Flip-flopping: a norm in presidential elections

The Republican candidate for President of the United States is associated with a certain phenomenon.

By Marcin Bryszak

Changing viewpoints and attitudes have become an integral part of the US presidential elections in recent history, thanks in large part to candidate Mitt Romney.

Romney’s rapid change of stance on political, economic and social issues has been labeled by the media as “flip-flopping.“ This creates uncertainty regarding the views of the Republican candidate. What are Romney’s real positions? Not even the man himself seems to know that.

During the 2012 election cycle, popular internet website – mittromneyflipflops.com has collated Romney’s flips and flops to illustrate just how much he has been contradiciting himself in speeches and interviews.

A popular example of Romney’s flip-flopping are statements dealing with immigration. On the flip side is Romney saying illegal immigrants should have a chance to obtain citizenship.

On the flop side, Romney has said, “[I] think I’m best off to describe my own positions. And my positions, I think I’ve just described for you – secure the border, employment verification and no special pathway to citizenship. I feel that’s the course we ought to take”.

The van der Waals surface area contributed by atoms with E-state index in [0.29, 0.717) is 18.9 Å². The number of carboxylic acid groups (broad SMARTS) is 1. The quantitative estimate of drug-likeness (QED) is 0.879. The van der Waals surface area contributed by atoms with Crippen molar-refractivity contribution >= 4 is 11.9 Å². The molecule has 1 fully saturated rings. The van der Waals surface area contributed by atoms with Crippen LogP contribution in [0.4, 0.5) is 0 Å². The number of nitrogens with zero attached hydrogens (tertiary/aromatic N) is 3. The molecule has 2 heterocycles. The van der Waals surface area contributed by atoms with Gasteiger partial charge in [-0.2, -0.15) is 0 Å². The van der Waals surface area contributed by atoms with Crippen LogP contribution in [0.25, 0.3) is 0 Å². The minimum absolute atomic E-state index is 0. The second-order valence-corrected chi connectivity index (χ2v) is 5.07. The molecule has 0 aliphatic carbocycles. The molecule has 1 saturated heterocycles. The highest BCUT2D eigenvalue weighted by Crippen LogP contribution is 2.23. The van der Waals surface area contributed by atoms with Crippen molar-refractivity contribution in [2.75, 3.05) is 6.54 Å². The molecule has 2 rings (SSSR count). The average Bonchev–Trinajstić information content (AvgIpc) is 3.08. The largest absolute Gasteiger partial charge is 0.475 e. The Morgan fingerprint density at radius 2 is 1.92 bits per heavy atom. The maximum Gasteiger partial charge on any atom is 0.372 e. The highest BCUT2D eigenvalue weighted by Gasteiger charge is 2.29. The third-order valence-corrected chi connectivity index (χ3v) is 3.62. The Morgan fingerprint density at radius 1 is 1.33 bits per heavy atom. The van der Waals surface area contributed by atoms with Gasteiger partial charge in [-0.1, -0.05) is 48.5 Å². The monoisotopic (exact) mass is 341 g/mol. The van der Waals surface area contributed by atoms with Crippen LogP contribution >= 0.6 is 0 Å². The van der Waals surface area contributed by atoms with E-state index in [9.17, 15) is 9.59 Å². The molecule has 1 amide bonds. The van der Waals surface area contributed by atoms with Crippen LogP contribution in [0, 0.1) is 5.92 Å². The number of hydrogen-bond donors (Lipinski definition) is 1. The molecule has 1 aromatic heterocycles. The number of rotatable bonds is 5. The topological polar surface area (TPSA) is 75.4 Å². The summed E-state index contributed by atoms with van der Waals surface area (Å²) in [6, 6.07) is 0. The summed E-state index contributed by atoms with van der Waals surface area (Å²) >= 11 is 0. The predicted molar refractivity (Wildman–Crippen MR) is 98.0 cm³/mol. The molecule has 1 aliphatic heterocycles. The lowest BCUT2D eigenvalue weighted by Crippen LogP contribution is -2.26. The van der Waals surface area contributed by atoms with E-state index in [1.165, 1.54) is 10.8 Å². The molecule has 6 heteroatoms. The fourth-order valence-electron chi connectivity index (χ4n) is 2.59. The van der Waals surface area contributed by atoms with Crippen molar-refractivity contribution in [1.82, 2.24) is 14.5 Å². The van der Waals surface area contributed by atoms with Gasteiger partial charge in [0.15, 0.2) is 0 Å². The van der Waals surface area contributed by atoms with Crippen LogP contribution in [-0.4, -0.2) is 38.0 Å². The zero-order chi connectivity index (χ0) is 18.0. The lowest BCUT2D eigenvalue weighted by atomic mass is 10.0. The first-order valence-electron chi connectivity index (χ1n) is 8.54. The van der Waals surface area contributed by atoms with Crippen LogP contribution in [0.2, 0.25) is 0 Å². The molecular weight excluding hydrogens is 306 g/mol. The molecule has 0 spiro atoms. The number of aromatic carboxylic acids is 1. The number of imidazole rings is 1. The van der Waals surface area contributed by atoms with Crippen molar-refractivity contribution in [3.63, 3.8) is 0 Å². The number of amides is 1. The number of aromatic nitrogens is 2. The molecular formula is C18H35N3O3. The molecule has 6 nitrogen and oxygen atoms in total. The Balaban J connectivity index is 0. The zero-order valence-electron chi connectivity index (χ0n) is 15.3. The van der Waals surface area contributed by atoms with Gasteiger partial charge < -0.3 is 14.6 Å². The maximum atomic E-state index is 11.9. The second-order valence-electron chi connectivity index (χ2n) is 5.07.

But it is not just Romney who flips and flops. Obama’s largest flip flop to date was on gay marriage. Trying to win back the Democratic base, Obama changed his long-standing viewpoint on gay marriage and came out in support of same-sex couples.

According to an interview Obama gave to ABC news this past May, he discussed his thought process on same-sex marriage as an “evolution,” something that evolved after conversations with his staff members and openly gay and lesbian service members.

“Changing one’s mind on a core issue, an issue of conscience, is not uncommon in a politician…but changing on all of the core issues?,“ Jonathan Capehart, a journalist at The Washington Post wrote in his column, “This strains credulity and calls into question whether a politician who does so has a core at all.”

This Presidential campaign is no different from past campaigns, however. The 2004 Democratic presidential nominee John Kerry was often criticised, by his rival then-President George W. Bush, for “flip-flopping” his stance on several issues, including the ongoing war in Iraq.

Kerry’s famous flop came on 16th March, 2004 during an appearance at Marshall University. In trying to explain his vote for an $87 billion supplemental appropriation for military operations in Iraq and Afghanistan, Kerry told the crowd, “I actually did vote for the $87 billion, before I voted against it.”

It awaits to be seen whether Obama’s and Romney’s flip flopping will have an impact on the election.